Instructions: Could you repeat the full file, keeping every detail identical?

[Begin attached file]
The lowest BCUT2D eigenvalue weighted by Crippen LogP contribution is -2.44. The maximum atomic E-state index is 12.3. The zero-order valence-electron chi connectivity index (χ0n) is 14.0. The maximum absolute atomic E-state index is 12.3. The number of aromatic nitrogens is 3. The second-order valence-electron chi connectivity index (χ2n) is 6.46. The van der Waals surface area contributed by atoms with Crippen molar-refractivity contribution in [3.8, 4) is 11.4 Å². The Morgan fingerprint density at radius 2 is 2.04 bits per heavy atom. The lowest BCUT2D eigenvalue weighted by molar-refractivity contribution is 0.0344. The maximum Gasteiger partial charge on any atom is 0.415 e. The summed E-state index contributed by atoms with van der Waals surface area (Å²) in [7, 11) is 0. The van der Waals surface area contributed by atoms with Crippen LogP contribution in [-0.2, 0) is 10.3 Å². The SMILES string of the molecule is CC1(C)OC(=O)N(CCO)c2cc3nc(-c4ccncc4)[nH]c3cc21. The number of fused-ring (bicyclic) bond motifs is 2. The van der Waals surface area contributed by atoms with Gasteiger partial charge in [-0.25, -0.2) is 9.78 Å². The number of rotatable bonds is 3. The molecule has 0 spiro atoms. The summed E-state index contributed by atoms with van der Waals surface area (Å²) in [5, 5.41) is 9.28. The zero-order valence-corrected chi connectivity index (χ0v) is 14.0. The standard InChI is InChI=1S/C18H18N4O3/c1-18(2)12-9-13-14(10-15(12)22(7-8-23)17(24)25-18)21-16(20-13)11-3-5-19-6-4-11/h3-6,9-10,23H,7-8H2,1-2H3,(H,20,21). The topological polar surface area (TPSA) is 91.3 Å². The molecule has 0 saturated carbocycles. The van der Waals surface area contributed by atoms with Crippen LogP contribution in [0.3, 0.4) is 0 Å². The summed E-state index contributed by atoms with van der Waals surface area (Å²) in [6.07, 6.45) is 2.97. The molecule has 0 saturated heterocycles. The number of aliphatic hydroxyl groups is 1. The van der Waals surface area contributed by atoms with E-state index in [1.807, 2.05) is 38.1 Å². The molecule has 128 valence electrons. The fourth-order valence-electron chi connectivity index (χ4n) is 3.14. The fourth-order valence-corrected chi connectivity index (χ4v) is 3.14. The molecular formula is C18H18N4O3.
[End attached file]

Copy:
The lowest BCUT2D eigenvalue weighted by Crippen LogP contribution is -2.44. The maximum atomic E-state index is 12.3. The zero-order valence-electron chi connectivity index (χ0n) is 14.0. The maximum absolute atomic E-state index is 12.3. The number of aromatic nitrogens is 3. The second-order valence-electron chi connectivity index (χ2n) is 6.46. The van der Waals surface area contributed by atoms with Crippen molar-refractivity contribution in [3.8, 4) is 11.4 Å². The Morgan fingerprint density at radius 2 is 2.04 bits per heavy atom. The lowest BCUT2D eigenvalue weighted by molar-refractivity contribution is 0.0344. The maximum Gasteiger partial charge on any atom is 0.415 e. The summed E-state index contributed by atoms with van der Waals surface area (Å²) in [7, 11) is 0. The van der Waals surface area contributed by atoms with Crippen LogP contribution in [-0.2, 0) is 10.3 Å². The SMILES string of the molecule is CC1(C)OC(=O)N(CCO)c2cc3nc(-c4ccncc4)[nH]c3cc21. The number of fused-ring (bicyclic) bond motifs is 2. The van der Waals surface area contributed by atoms with Gasteiger partial charge in [-0.25, -0.2) is 9.78 Å². The number of rotatable bonds is 3. The molecule has 0 spiro atoms. The summed E-state index contributed by atoms with van der Waals surface area (Å²) in [5, 5.41) is 9.28. The zero-order valence-corrected chi connectivity index (χ0v) is 14.0. The standard InChI is InChI=1S/C18H18N4O3/c1-18(2)12-9-13-14(10-15(12)22(7-8-23)17(24)25-18)21-16(20-13)11-3-5-19-6-4-11/h3-6,9-10,23H,7-8H2,1-2H3,(H,20,21). The topological polar surface area (TPSA) is 91.3 Å². The molecule has 0 saturated carbocycles. The van der Waals surface area contributed by atoms with Crippen LogP contribution in [0.3, 0.4) is 0 Å². The summed E-state index contributed by atoms with van der Waals surface area (Å²) in [6.07, 6.45) is 2.97. The molecule has 0 saturated heterocycles. The number of aliphatic hydroxyl groups is 1. The van der Waals surface area contributed by atoms with E-state index in [1.807, 2.05) is 38.1 Å². The molecule has 128 valence electrons. The fourth-order valence-electron chi connectivity index (χ4n) is 3.14. The fourth-order valence-corrected chi connectivity index (χ4v) is 3.14. The molecular formula is C18H18N4O3.